Chemistry, computers and commerce
‘I vowed three things in my life’ says Professor Mike Payne.
‘I said I’d never become an academic, I’d never work with computers and I’d never do physics.’ Today, he is one of the world’s leading academics in the field of computational physics.
Mike is widely recognised as ‘an outstanding scientist and innovator’. In 1996 he won the Maxwell Medal. In 1998 he gave the prestigious Mott Lecture. In 2008 he was elected a Fellow of the Royal Society. He now holds the Chair of Computational Physics at the University of Cambridge. Just last month the Institute of Physics recognised his ‘outstanding contribution’ to the field by awarding him the Swan Medal.
When he arrived at Pembroke in 1978 he had no idea that all of this lay ahead. By 1985 he had completed a BA and an MSc in Natural Sciences, a PhD in condensed matter physics and become a Draper Research Fellow at the College. He says: ‘I liked being at Pembroke, but there’s always a view that if you want to get onto the academic career ladder you can’t just stay in one place.’ He set his sights on a position at Bell Labs, which was ‘the place everyone wanted to be’, but when they wouldn’t take him he ‘ended up’ at MIT instead.
At MIT, Mike was set to work on a computer programme that could simulate systems of atoms. Based on the Schrödinger equation, the aim was to create a piece of software that could simulate the behaviour of particle systems. Importantly, it should be able calculate the responses of different atoms based only on their atomic number or symbol. This had been achieved in 1981, but the programme could only predict the behaviour of silicon (and one or two other elements) and could only handle structures comprising a few atoms. Mike anticipated that his role would involve continuing to gradually increase the software’s capabilities by implementing the well-established method.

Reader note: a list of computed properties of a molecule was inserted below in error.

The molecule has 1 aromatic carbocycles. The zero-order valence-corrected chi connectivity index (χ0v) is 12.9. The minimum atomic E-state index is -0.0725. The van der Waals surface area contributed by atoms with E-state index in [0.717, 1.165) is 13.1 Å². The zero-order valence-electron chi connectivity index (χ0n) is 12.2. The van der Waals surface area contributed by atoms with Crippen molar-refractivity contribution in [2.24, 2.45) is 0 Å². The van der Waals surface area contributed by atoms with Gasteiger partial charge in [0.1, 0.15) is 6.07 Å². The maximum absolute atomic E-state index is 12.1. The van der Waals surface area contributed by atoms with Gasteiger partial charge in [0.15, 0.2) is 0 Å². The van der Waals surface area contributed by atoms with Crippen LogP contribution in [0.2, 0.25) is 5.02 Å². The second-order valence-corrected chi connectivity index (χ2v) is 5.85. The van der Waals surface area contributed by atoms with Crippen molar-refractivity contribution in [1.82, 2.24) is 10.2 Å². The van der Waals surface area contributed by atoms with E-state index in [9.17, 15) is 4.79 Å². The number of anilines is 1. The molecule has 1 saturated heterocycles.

In fact, he was to be a part of something far more exciting. Mike still remembers the day his boss returned from a visit to IBM, having heard about a new method of performing quantum mechanical calculations. He believed that this new Car–Parrinello method was the way of the future and called a group meeting to describe the new methodology. Mike was sitting in the back row, only half concentrating. At the end of the meeting his boss declaring: ‘And you’re going to implement it.’ Mike glanced up to see who was being the given the job and, he says, ‘I realised he was pointing at me.’
He continues: ‘So as someone who had vowed never to have anything to do with computers, I was suddenly given the job of writing a complete set of computer codes to implement the new methodology.’ He did just that and wrote a ‘first principles total energy pseudopotential code’, now known as CASTEP. Mike’s work meant that rather than simply making predictions for a few atoms of silicon, the computer could simulate the behaviour of tens of atoms of silicon and many other elements. This proved to be the tipping point.